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If Walls Could Talk: Spatialising Narrative in the Museum

Peter Doyle

This article offers an account of some of the storytelling and staging problems which were to arise in assembling two museum exhibitions, and tells how in both cases the graphic novel – or comic strip – proved an effective means of maximising story, information and available meaning pathways to audiences, while at the same time imparting to both exhibitions a more open, less instructivist, less obviously curatorial ambience.

In early 2001 I was invited by the Justice & Police Museum in Sydney to guest-curate an exhibition for them. At that point I had published three crime novels, all set in Sydney of the 1940s and 50s, and although they had caused only the most minor of ripples in the literary world, the writing had involved a considerable degree of research into somewhat obscure cultural histories, and this apparently had appealed to the museum people. Intriguing as the offer was, I found the prospect daunting: I had no idea of how much (or little) was expected of a curator, knew nothing of the processes by which material would be selected, how it would be arranged, how much or little collaboration was involved and so on. The museum people were sanguine about all this however, and with some misgivings, I agreed to tag along.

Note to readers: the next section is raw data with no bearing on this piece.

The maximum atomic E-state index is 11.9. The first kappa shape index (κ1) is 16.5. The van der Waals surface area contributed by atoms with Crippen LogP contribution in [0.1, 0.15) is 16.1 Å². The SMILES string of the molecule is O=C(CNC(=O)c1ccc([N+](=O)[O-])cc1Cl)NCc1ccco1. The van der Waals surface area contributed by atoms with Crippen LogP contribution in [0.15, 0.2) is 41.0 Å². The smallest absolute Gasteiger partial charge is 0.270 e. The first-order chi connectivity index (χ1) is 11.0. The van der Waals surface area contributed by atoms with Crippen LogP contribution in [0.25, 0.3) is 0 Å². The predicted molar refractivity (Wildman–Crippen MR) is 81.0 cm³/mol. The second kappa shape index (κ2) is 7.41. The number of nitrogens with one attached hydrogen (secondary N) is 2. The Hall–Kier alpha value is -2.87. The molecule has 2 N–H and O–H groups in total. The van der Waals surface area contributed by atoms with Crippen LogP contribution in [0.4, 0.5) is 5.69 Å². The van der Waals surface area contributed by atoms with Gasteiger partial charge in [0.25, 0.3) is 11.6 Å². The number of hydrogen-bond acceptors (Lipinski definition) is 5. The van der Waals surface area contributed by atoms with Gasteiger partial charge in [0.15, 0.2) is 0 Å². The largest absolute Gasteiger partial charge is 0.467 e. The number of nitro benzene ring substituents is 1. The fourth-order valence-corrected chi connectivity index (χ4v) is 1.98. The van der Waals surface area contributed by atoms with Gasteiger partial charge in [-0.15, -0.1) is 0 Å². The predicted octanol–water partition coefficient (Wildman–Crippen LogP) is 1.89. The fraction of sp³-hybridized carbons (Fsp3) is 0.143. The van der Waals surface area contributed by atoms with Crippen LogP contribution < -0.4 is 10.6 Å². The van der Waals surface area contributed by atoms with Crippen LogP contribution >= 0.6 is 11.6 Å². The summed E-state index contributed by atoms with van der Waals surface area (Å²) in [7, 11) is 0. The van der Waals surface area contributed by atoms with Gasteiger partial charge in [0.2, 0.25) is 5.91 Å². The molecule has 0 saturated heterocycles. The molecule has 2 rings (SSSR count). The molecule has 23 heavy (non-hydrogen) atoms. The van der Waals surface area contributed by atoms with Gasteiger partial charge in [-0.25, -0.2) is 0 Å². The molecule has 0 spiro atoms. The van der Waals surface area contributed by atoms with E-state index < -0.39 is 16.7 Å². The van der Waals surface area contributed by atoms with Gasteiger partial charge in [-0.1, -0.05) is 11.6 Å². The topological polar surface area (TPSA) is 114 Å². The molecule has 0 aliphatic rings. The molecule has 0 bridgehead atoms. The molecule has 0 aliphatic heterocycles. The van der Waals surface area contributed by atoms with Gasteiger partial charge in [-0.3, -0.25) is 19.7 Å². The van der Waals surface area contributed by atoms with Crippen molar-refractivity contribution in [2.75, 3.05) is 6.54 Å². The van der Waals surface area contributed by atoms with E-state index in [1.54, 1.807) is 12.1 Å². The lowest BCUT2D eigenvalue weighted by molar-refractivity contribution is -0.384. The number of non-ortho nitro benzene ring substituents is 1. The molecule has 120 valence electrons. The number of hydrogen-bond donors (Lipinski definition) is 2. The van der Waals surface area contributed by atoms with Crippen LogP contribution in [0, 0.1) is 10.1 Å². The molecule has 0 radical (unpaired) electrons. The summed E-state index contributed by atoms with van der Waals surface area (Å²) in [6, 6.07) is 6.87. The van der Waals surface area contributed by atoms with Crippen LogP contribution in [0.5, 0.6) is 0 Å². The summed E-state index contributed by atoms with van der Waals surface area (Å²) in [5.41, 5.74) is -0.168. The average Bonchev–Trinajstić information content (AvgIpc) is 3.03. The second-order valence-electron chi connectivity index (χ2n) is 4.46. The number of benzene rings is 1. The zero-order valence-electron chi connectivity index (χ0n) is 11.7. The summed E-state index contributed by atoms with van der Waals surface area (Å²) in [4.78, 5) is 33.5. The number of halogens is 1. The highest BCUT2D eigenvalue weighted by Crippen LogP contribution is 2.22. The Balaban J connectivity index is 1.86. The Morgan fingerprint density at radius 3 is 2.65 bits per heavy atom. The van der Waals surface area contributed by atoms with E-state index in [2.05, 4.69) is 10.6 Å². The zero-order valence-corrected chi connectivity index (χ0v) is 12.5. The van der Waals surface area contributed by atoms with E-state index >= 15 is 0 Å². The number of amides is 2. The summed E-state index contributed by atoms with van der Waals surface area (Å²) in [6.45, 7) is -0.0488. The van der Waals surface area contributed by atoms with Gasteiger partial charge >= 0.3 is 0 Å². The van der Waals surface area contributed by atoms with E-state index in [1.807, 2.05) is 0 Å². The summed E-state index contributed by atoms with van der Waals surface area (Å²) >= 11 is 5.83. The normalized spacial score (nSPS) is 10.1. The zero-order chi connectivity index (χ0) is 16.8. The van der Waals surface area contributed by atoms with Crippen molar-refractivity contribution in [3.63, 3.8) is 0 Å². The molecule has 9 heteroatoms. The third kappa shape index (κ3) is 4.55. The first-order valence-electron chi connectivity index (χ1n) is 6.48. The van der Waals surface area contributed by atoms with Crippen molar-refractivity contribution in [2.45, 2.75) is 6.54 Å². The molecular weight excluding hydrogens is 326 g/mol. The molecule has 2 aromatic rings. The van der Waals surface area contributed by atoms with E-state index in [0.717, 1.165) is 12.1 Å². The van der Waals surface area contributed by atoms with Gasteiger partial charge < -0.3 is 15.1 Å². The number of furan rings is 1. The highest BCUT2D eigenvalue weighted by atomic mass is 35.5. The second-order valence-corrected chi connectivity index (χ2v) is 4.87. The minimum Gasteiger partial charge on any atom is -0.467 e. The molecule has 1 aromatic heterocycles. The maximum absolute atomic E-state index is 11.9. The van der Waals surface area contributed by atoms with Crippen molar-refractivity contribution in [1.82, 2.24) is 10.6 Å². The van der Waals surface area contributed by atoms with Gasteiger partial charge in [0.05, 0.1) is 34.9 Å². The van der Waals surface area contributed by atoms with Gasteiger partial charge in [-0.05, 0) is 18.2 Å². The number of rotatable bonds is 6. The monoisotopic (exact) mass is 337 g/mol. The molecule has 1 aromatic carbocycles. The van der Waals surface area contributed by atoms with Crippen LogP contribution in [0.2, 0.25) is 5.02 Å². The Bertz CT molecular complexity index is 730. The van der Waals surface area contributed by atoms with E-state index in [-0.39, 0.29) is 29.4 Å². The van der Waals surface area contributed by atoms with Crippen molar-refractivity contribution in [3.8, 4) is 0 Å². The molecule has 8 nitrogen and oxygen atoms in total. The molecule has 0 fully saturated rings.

As it turned out, a title for the proposed exhibition had already been chosen: "Crimes of Passion". All that was needed was the content. The exhibition was scheduled to open a year's hence. Some footwork had already been done. At our first meeting I was handled a bundle of research notes and shown muzzle-loading pistol from the museum collection, which, I was told, had belonged to Louis Bertrand, one of the principals of the Bertrand Kinder case. Which meant nothing whatsoever to me. I took the research notes home.

The notes made surprisingly good reading. Louis Bertrand, it turned out had been one of the best known criminal names in mid-nineteenth century Australia. A society dentist, mesmerist and amateur thespian, he had fallen passionately in love with one of his patients, Ellen Kinder. She was married to a befuddled, alcoholic banker named Henry Kinder. Some months into the affair Bertrand, who imagined himself a towering figure of romantic love, resolved to do away with Henry Kinder. After numerous failed attempts, he finally managed to shoot Kinder while they were momentarily alone together at a dinner party. Kinder took a few days to die, however, and had to be helped along with poison, administered a couple of days later by the soon-to-be widow Ellen.